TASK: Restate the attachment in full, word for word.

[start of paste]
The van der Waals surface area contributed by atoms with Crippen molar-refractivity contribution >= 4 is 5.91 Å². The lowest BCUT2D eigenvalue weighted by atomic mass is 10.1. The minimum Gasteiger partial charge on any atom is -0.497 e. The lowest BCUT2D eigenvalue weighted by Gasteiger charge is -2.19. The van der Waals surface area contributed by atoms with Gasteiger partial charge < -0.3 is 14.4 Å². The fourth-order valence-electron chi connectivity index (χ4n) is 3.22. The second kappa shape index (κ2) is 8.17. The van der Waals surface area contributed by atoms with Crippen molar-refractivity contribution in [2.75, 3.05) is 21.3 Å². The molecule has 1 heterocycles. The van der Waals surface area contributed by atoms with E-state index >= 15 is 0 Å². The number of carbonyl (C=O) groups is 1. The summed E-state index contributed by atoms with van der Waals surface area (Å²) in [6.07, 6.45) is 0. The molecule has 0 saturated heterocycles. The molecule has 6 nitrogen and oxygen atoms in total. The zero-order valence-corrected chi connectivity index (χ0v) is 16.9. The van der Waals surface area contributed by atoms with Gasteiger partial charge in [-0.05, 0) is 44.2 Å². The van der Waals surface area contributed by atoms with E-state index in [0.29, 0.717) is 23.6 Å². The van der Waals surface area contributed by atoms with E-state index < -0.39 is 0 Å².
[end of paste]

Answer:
The van der Waals surface area contributed by atoms with Crippen molar-refractivity contribution >= 4 is 5.91 Å². The lowest BCUT2D eigenvalue weighted by atomic mass is 10.1. The minimum Gasteiger partial charge on any atom is -0.497 e. The lowest BCUT2D eigenvalue weighted by Gasteiger charge is -2.19. The van der Waals surface area contributed by atoms with Gasteiger partial charge < -0.3 is 14.4 Å². The fourth-order valence-electron chi connectivity index (χ4n) is 3.22. The second kappa shape index (κ2) is 8.17. The van der Waals surface area contributed by atoms with Crippen molar-refractivity contribution in [2.75, 3.05) is 21.3 Å². The molecule has 1 heterocycles. The van der Waals surface area contributed by atoms with E-state index >= 15 is 0 Å². The number of carbonyl (C=O) groups is 1. The summed E-state index contributed by atoms with van der Waals surface area (Å²) in [6.07, 6.45) is 0. The molecule has 0 saturated heterocycles. The molecule has 6 nitrogen and oxygen atoms in total. The zero-order valence-corrected chi connectivity index (χ0v) is 16.9. The van der Waals surface area contributed by atoms with Gasteiger partial charge in [-0.05, 0) is 44.2 Å². The van der Waals surface area contributed by atoms with E-state index in [0.29, 0.717) is 23.6 Å². The van der Waals surface area contributed by atoms with E-state index < -0.39 is 0 Å².